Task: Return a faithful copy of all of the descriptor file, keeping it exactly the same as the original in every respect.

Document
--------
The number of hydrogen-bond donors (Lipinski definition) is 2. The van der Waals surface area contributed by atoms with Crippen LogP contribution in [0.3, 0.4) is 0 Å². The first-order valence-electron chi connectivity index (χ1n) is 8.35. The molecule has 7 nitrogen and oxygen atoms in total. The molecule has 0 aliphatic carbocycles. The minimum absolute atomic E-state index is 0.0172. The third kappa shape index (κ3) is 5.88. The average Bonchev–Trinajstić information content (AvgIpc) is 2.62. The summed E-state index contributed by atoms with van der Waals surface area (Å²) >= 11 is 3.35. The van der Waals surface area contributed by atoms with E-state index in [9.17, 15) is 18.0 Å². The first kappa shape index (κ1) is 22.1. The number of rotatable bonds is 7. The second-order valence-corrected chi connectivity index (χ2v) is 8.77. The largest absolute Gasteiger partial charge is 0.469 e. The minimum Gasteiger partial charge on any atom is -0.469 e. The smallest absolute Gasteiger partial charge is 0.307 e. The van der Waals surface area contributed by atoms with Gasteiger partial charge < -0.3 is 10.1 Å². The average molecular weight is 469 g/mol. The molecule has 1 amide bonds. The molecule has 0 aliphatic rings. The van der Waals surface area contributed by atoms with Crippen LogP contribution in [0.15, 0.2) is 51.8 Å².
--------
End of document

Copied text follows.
The number of hydrogen-bond donors (Lipinski definition) is 2. The van der Waals surface area contributed by atoms with Crippen LogP contribution in [0.3, 0.4) is 0 Å². The first-order valence-electron chi connectivity index (χ1n) is 8.35. The molecule has 7 nitrogen and oxygen atoms in total. The molecule has 0 aliphatic carbocycles. The minimum absolute atomic E-state index is 0.0172. The third kappa shape index (κ3) is 5.88. The average Bonchev–Trinajstić information content (AvgIpc) is 2.62. The summed E-state index contributed by atoms with van der Waals surface area (Å²) >= 11 is 3.35. The van der Waals surface area contributed by atoms with E-state index in [9.17, 15) is 18.0 Å². The first kappa shape index (κ1) is 22.1. The number of rotatable bonds is 7. The second-order valence-corrected chi connectivity index (χ2v) is 8.77. The largest absolute Gasteiger partial charge is 0.469 e. The minimum Gasteiger partial charge on any atom is -0.469 e. The smallest absolute Gasteiger partial charge is 0.307 e. The van der Waals surface area contributed by atoms with Gasteiger partial charge < -0.3 is 10.1 Å². The average molecular weight is 469 g/mol. The molecule has 1 amide bonds. The molecule has 0 aliphatic rings. The van der Waals surface area contributed by atoms with Crippen LogP contribution in [0.15, 0.2) is 51.8 Å².